4. You can never start saving for college too early. I agree that you should have your kids help out. But this doesn’t mean that they need to take out tons of student loans. If they do decide to take out student loans, parents need to walk them through the process and explain the long term consequences. My parents did everything for me and I didn’t know how much debt I got into until after I graduated College. Parents need to teach their kids financial literacy from a young age!

    1. I agree on all counts, Marie. Kids can help by working and being good students. And a big part of the problem with student loans is they’re being taken out my 18 year-olds. It’s hard to appreciate the ramifications of much of anything at that age, let along five (or six) figure debt. Parents are a big part of helping kids navigate that. And of course your advice to start early is the best advice of all. :)

  5. Our family was faced with these choices a few years ago. I ultimately decided on national credit-by-exam options for my students/kids. They started in middle school taking exams for courses we were already studying as part of our homeschool curriculum. Two years of credit were earned before beginning free dual enrollment in their 11th grade year, earning their college degrees early and for far less money. We chose this route because scholarships were iffy and we didn’t qualify for financial aid. Loans were looking like our only option.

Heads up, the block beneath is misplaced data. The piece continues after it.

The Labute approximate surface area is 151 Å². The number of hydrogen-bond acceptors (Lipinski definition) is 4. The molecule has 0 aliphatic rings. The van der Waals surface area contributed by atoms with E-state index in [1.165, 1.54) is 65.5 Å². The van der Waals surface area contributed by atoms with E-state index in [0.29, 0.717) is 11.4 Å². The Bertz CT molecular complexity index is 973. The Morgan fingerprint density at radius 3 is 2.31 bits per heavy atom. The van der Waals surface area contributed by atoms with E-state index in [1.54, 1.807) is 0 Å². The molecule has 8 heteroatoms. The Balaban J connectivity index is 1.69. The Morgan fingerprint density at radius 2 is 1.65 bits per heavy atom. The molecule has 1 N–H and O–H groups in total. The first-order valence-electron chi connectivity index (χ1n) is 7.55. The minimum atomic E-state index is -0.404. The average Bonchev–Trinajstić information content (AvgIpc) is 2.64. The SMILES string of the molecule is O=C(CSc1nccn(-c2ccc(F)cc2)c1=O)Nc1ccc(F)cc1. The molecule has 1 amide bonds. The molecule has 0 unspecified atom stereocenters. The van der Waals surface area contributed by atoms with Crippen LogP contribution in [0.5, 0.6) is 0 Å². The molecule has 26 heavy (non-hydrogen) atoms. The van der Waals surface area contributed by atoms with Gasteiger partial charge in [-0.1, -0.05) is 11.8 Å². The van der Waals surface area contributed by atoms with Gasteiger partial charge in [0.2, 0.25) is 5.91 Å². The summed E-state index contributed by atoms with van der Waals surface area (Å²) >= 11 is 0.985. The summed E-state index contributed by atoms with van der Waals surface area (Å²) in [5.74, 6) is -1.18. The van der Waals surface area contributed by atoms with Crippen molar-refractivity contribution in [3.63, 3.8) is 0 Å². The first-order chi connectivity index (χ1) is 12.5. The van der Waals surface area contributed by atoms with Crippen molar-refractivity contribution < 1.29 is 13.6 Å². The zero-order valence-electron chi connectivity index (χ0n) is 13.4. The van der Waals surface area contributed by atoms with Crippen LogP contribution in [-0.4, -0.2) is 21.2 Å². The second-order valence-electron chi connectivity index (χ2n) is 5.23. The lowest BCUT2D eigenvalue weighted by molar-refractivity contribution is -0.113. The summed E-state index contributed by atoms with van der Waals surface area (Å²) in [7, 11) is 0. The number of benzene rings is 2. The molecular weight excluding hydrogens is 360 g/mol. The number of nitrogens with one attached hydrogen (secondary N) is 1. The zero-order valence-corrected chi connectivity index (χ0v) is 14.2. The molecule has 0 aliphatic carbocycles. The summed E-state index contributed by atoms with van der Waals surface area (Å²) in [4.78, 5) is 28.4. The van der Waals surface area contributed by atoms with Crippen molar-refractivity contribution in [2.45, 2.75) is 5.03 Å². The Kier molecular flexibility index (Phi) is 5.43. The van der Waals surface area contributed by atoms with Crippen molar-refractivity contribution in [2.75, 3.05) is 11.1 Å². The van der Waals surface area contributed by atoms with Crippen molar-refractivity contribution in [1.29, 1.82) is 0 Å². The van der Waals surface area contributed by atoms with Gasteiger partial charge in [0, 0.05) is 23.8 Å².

In the process, I learned how to share this information with other families. Many free resources are available on my website, or, for those with an interest, I have local workshops.

    CLEP and DSST are well-respected and accepted at over 2900 colleges nation-wide and our MN public schools have a policy in place to show you exactly what course you are earning credit for by passing a CLEP.

    1. Cheri, that’s amazing. It sounds like they only spent a year or so enrolled in college before earning their degrees? Thanks for sharing this resource.

  6. Two years of credits with CLEP and DSST and two years of on-campus and on-line courses at college (free through dual enrollment).
    College Degree $6,200
    Firm Handshake: $0

    Quite a package to launch with!